Q&A: Wet winter and damage to Oroville dam combine to threaten cities

This photo shows erosion caused when overflow water cascaded down the emergency spillway of the Oroville Dam, Monday, Feb. 13, 2017, in Oroville, Calif. The water level dropped Monday at the nation's tallest dam, easing slightly the fears of a catastrophic spillway collapse that prompted authorities to order people to leave their homes downstream. (AP Photo/Rich Pedroncelli)


SAN FRANCISCO (AP) — Tens of thousands of people below the tallest U.S. dam evacuated after its damaged emergency spillway threatened to give way and cause massive flooding.

Here are answers to key questions about problems at Lake Oroville dam in Northern California:



Failure of the spillway could send uncontrolled torrents of water flooding downstream from Lake Oroville, which filled to capacity after California and other parts of the West saw some of the heaviest rain and snow in decades this winter.

Authorities say 188,000 people in the Sierra Nevada foothills would be in danger from a 30-foot-high wall of water and ordered evacuations. The Gold Rush-era towns of Oroville, with 16,000 people, and Marysville, with 12,000, are among those that could be inundated.

Specifically, water managers fear uncontrolled flows would overwhelm the Feather River downstream, which winds through downtown Oroville, and possibly trigger a series of subsequent levee failures.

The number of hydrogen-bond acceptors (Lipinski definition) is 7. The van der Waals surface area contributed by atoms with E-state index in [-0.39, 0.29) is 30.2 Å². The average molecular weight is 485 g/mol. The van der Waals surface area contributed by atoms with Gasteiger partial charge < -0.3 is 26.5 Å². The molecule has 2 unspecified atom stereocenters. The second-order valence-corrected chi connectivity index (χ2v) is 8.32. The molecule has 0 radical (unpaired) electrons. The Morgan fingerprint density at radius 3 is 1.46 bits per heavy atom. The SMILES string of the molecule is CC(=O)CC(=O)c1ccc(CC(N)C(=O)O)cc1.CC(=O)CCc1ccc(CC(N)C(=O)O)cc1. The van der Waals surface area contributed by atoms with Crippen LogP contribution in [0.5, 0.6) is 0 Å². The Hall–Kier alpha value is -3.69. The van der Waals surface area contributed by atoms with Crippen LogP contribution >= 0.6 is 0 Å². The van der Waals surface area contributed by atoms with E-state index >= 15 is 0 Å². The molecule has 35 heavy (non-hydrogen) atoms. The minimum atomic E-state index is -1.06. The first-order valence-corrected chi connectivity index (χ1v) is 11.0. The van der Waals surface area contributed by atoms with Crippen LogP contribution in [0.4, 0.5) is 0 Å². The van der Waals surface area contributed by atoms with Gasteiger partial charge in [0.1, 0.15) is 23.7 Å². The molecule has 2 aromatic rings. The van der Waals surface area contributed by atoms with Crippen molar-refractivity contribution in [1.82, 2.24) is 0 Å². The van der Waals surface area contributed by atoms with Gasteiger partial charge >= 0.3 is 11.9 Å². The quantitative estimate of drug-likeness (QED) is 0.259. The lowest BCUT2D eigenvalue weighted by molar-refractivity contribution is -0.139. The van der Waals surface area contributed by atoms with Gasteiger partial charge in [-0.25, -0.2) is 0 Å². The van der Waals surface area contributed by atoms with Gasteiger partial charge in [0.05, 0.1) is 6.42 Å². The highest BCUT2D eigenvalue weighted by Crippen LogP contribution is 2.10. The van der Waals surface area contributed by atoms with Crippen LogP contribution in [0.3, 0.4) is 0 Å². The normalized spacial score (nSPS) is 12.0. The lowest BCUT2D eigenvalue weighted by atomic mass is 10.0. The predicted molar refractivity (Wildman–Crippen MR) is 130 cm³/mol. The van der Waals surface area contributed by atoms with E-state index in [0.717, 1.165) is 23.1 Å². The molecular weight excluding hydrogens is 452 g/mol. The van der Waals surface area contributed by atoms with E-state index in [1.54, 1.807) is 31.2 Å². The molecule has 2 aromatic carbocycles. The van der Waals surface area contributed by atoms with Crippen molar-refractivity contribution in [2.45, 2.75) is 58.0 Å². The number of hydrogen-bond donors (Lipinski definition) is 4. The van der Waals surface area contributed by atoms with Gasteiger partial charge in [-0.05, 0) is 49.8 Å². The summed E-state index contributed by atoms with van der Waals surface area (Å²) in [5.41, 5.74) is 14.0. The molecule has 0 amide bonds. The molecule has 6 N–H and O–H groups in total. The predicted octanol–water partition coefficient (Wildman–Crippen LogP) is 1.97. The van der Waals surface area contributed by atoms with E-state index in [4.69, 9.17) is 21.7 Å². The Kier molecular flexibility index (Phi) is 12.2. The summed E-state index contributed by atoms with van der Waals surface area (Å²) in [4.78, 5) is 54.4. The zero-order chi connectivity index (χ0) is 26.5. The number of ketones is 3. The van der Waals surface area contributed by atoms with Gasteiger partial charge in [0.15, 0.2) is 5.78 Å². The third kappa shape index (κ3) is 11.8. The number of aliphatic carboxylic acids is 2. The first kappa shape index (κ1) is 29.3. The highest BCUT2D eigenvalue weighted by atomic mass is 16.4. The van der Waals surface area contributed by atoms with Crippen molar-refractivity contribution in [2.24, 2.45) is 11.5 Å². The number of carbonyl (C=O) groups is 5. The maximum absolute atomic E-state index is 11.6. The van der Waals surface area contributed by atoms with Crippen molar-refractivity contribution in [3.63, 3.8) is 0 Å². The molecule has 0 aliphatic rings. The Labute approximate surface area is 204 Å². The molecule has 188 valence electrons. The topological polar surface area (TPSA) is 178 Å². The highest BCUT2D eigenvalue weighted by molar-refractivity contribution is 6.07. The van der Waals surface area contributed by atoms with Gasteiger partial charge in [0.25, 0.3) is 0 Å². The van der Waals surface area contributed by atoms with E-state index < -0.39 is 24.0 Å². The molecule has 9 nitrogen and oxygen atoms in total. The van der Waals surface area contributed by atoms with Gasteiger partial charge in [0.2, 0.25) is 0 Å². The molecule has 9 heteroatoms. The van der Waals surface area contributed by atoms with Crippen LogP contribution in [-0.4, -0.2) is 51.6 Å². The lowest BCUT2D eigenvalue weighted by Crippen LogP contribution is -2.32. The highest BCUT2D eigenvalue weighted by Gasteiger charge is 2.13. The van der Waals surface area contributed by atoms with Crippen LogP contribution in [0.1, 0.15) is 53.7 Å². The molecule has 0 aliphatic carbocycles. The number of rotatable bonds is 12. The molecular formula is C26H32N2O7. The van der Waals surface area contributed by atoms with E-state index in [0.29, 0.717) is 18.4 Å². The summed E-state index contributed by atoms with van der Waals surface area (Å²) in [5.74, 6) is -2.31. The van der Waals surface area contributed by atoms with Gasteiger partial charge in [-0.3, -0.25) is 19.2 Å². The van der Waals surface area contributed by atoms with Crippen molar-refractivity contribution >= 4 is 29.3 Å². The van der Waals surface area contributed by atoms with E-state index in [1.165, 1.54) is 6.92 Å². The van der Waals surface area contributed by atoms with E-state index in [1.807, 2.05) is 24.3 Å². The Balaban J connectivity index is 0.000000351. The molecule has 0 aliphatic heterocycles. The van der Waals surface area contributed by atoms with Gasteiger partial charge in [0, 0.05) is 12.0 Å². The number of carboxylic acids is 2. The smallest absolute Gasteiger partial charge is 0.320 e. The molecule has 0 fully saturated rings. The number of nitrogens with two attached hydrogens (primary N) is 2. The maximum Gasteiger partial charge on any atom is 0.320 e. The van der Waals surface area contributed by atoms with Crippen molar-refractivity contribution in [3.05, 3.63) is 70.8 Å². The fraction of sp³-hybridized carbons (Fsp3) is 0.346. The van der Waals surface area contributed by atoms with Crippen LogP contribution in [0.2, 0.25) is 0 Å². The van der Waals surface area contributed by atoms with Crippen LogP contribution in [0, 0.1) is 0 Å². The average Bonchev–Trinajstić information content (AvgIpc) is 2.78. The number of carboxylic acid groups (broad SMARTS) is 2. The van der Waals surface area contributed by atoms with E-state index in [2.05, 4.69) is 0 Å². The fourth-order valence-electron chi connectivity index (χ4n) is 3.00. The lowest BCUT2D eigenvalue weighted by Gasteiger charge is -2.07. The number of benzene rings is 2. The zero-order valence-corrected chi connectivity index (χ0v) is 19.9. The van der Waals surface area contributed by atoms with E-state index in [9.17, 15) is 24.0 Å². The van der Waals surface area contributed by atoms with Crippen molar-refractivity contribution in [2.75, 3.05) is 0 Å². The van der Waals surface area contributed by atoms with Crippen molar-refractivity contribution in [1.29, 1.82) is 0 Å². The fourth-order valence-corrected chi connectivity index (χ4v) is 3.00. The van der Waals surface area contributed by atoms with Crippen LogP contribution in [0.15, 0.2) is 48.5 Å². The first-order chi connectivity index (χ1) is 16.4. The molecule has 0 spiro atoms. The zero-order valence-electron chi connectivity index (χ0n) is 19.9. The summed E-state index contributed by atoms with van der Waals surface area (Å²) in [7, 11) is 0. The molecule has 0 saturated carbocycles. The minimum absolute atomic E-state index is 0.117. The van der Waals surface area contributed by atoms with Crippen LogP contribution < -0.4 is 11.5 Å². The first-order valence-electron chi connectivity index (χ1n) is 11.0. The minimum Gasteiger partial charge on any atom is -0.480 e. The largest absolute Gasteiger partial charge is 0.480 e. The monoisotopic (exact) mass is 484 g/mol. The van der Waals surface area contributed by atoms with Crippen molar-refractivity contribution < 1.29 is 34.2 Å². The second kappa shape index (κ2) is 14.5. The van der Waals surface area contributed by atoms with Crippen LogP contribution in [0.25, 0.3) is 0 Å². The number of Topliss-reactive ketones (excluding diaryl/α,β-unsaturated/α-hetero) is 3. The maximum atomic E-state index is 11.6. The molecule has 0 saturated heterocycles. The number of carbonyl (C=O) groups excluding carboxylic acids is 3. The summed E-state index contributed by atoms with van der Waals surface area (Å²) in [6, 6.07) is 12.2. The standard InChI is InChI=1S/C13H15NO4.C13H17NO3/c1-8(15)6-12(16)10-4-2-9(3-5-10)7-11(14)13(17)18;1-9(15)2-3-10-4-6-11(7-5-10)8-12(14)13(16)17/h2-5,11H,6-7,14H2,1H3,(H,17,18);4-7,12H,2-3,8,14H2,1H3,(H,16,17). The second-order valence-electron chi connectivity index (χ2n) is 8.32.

When reservoirs get too full, their operators release extra water down long channels, or spillways, designed to carry it downstream in a safe, controlled way.

Lake Oroville dam, which holds back California’s second-largest reservoir, has a main concrete spillway that normally is used to release floodwaters into the Feather River downstream.

A second spillway mainly made of earth serves as an emergency backup. It also was supposed to be able to handle high flows from the dam, but it had never been used before Saturday.

The force of floodwater from the dam has damaged both spillways.


After five years of drought, a wet winter has strained the system at Lake Oroville, which is receiving runoff from melting snow in the Sierra Nevada as well as from the latest in a series of heavy storms.

Dam operators noticed chunks of concrete in the main spillway last Tuesday. When workers stopped releasing water to investigate, they found that concrete patches the size of football fields had fallen out of the channel. With the reservoir nearing the top of the 770-foot-high dam, dam operators were forced to keep using the main spillway despite increasing damage to it from the rushing water.

The dam reached capacity Saturday, and dam operators had to use the emergency spillway, too. Operators on Sunday noticed water was gouging a hole in the earthen emergency spillway as well. Fearing that the emergency spillway could fail and send torrents of water rushing downstream uncontrolled, authorities ordered the evacuation Sunday evening.


Lake Oroville is the main reservoir of California’s State Water Project, which supplies water for more than half the state’s 39 million residents and for millions of acres of farmland in the leading agricultural state. It’s not clear how damage to the two spillways will affect long-term water releases from the dam.

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